Magness Lake, in Heber Springs, is a magnet for swans
Improbably, as it has for the last nine years, Batesville, a town of 10,000 that's never exactly screamed “tourist hotspot,” will become a destination for cinephiles across the South this weekend as the Ozark Foothills FilmFest presents easily its most impressive program to date.
The formula for success and longevity has never been about big names, according to founder Bob Pest, who runs the festival out of his house with his wife Judy.
“As a film festival, we're not always looking for big glamorous features and stars as much as we're looking to build the film culture and film economy.”
This year, in addition to longstanding local partners Lyon College and the University of Arkansas Community College at Batesville (UACCB), which serve as the festival's venues, he's got a national partner to help with his mission. The Academy of Motion Picture Arts and Sciences has provided the funding for “Finding Your Audience” (Friday, 1-4 p.m., Room 103, UACCB), an indie film marketing workshop led by filmmaker Heidi Van Lier, the author of “The Indie Film Rule Book” and a past winner of the Grand Jury Prize at Slamdance.
Better yet, Pest has a number of new partners. The National Endowment for the Arts helped him secure a showcase of Cajun music that includes three artists who might not enjoy name recognition within the mainstream, but who, within documentary film and Cajun music circles, respectively, are giants.
Especially Les Blank. The 73-year-old documentarian, who'll be in attendance on Saturday at 3:30 p.m. at UACCB's Independence Hall to screen and discuss two of his Cajun music films, “J'ai Ete au Bal” and “Marc and Ann,” is one of film's most decorated. He's one of only three documentary filmmakers to have multiple films selected for inclusion in the National Film Registry by the Library of Congress. His work, which isn't easy to find without purchasing it or catching it on the festival circuit, explores American subcultures, with special emphasis on music and food.
The subjects of “Marc and Ann,” Cajun music stars Marc and Ann Savoy, will be on hand later on Saturday, with their sons Wilson and Joel, for a concert at 8 p.m. in Independence Hall.
Blank might be interested to see the Southern Succulents Food Film Showcase, a collection of short documentaries by Joe York of the Southern Foodways Alliance. The program begins at 12:30 p.m. on Saturday in Independence Hall and includes a film about the Big Apple Inn in Jackson, Miss., famous for its pig ear sandwiches and “Saving Willie Mae's Scotch House,” about the efforts to revive the New Orleans home cooking landmark post-Katrina.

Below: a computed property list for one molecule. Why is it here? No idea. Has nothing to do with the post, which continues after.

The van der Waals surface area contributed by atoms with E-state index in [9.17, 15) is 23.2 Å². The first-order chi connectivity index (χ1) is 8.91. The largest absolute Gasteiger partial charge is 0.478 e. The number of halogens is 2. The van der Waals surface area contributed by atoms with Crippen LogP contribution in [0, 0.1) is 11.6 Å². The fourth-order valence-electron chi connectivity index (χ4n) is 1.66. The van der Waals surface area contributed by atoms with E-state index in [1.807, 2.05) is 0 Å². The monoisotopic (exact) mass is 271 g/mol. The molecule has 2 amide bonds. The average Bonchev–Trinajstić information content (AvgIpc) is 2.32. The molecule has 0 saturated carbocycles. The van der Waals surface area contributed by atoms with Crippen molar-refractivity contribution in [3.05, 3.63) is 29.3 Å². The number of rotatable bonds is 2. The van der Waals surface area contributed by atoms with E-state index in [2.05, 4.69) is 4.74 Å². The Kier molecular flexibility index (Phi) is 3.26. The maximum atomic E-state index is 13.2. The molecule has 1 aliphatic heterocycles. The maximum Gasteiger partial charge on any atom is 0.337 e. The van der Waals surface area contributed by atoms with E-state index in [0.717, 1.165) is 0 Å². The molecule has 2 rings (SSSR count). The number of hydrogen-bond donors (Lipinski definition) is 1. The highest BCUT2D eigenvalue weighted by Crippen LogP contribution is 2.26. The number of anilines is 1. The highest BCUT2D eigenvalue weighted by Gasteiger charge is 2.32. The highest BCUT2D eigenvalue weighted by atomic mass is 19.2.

“It's really interesting what they do,” said Pest of the Foodways Alliance films. “It begins about food, but it ends up being about people and regions and culture. I've been really impressed by their films. I hope we can have a longstanding relationship with them.”
Another, more unexpected, partner Pest hopes to foster a relationship with is the French cultural attache in Houston, who programmed two French film showcases, an animated program on Wednesday and another live-action one scheduled for 1 p.m. Sunday in Independence Hall. Beatrice Moore, Arkansas's honorary French ambassador (who knew?) and one of Pest's friends, put him in touch with the attache, who happened to be a film buff himself. This year's films are accessible to those unfamiliar with French film in hopes that audiences might welcome French features in the coming years, Pest said.
And as always, the festival features a number of Arkansas films throughout the weekend. Notably, there are Matthew Rowe and Dixie Kline's “Dogpatch USA,” which chronicles the often bizarre history of the now-abandoned theme park in Northwest Arkansas, and “The Funeral Center,” the latest from twisted auteur Phil Chambliss, who's a cult hero on the film festival circuit. The former is part of an Arkansas documentary showcase that shows at 6 p.m. Friday in Independence Hall, while the latter screens at 1:30 p.m. Saturday as part of a short narrative showcase in Room 103 at UACCB. All three filmmakers will be in attendance.
In fact, 26 Arkansas filmmakers will be in attendance, according to Pest.
“Nine years ago, I don't think there were that many filmmakers in the whole state,” he said. “Today, their work is better, too, and it's getting better every year.”
Ozark Foothills FilmFest
Various locations, though mainly on the campuses of Lyon College and the University of Arkansas Community College at Batesville.
Noon Thursday, March 25, to 7:30 p.m. Sunday, March 28.
Various prices, though most screenings are $3-$5.
See a complete schedule at ozarkfoothillsfilmfest.org.
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